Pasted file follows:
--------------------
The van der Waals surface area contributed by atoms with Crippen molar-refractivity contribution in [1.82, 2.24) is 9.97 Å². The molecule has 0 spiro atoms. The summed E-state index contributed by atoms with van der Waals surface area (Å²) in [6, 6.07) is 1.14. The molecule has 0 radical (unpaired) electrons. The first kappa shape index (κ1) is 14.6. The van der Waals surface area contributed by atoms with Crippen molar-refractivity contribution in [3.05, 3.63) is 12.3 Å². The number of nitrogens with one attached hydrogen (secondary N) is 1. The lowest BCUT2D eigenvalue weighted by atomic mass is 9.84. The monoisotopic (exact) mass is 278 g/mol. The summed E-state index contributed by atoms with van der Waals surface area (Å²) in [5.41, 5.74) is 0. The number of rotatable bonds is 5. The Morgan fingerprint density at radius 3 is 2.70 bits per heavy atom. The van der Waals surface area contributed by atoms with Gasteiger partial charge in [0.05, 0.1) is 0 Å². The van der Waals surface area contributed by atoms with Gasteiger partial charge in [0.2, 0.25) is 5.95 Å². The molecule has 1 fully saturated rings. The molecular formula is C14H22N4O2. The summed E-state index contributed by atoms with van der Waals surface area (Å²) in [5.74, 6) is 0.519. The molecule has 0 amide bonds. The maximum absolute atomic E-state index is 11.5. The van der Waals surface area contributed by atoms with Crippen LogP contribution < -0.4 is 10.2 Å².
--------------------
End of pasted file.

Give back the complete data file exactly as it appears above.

The van der Waals surface area contributed by atoms with Crippen molar-refractivity contribution in [1.82, 2.24) is 9.97 Å². The molecule has 0 spiro atoms. The summed E-state index contributed by atoms with van der Waals surface area (Å²) in [6, 6.07) is 1.14. The molecule has 0 radical (unpaired) electrons. The first kappa shape index (κ1) is 14.6. The van der Waals surface area contributed by atoms with Crippen molar-refractivity contribution in [3.05, 3.63) is 12.3 Å². The number of nitrogens with one attached hydrogen (secondary N) is 1. The lowest BCUT2D eigenvalue weighted by atomic mass is 9.84. The monoisotopic (exact) mass is 278 g/mol. The summed E-state index contributed by atoms with van der Waals surface area (Å²) in [5.41, 5.74) is 0. The number of rotatable bonds is 5. The Morgan fingerprint density at radius 3 is 2.70 bits per heavy atom. The van der Waals surface area contributed by atoms with Gasteiger partial charge in [0.05, 0.1) is 0 Å². The van der Waals surface area contributed by atoms with Gasteiger partial charge in [0.2, 0.25) is 5.95 Å². The molecule has 1 fully saturated rings. The molecular formula is C14H22N4O2. The summed E-state index contributed by atoms with van der Waals surface area (Å²) in [5.74, 6) is 0.519. The molecule has 0 amide bonds. The maximum absolute atomic E-state index is 11.5. The van der Waals surface area contributed by atoms with Crippen LogP contribution < -0.4 is 10.2 Å².